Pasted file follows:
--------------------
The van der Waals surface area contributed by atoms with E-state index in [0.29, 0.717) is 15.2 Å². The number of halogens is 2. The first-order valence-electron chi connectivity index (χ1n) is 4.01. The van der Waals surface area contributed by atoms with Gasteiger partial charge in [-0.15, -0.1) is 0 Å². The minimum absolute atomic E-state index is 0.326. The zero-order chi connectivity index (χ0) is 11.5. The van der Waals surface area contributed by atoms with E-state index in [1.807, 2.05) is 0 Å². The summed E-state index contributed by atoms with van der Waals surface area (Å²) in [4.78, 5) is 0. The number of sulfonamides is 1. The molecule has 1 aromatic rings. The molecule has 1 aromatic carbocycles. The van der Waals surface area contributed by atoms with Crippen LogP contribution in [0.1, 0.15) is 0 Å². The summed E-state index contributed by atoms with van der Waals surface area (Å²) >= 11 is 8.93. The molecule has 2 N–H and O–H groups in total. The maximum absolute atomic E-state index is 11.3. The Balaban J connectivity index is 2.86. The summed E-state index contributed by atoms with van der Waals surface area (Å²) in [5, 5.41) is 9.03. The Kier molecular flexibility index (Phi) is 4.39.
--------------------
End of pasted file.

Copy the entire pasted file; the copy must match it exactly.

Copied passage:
The van der Waals surface area contributed by atoms with E-state index in [0.29, 0.717) is 15.2 Å². The number of halogens is 2. The first-order valence-electron chi connectivity index (χ1n) is 4.01. The van der Waals surface area contributed by atoms with Gasteiger partial charge in [-0.15, -0.1) is 0 Å². The minimum absolute atomic E-state index is 0.326. The zero-order chi connectivity index (χ0) is 11.5. The van der Waals surface area contributed by atoms with E-state index in [1.807, 2.05) is 0 Å². The summed E-state index contributed by atoms with van der Waals surface area (Å²) in [4.78, 5) is 0. The number of sulfonamides is 1. The molecule has 1 aromatic rings. The molecule has 1 aromatic carbocycles. The van der Waals surface area contributed by atoms with Crippen LogP contribution in [0.1, 0.15) is 0 Å². The summed E-state index contributed by atoms with van der Waals surface area (Å²) >= 11 is 8.93. The molecule has 2 N–H and O–H groups in total. The maximum absolute atomic E-state index is 11.3. The Balaban J connectivity index is 2.86. The summed E-state index contributed by atoms with van der Waals surface area (Å²) in [5, 5.41) is 9.03. The Kier molecular flexibility index (Phi) is 4.39.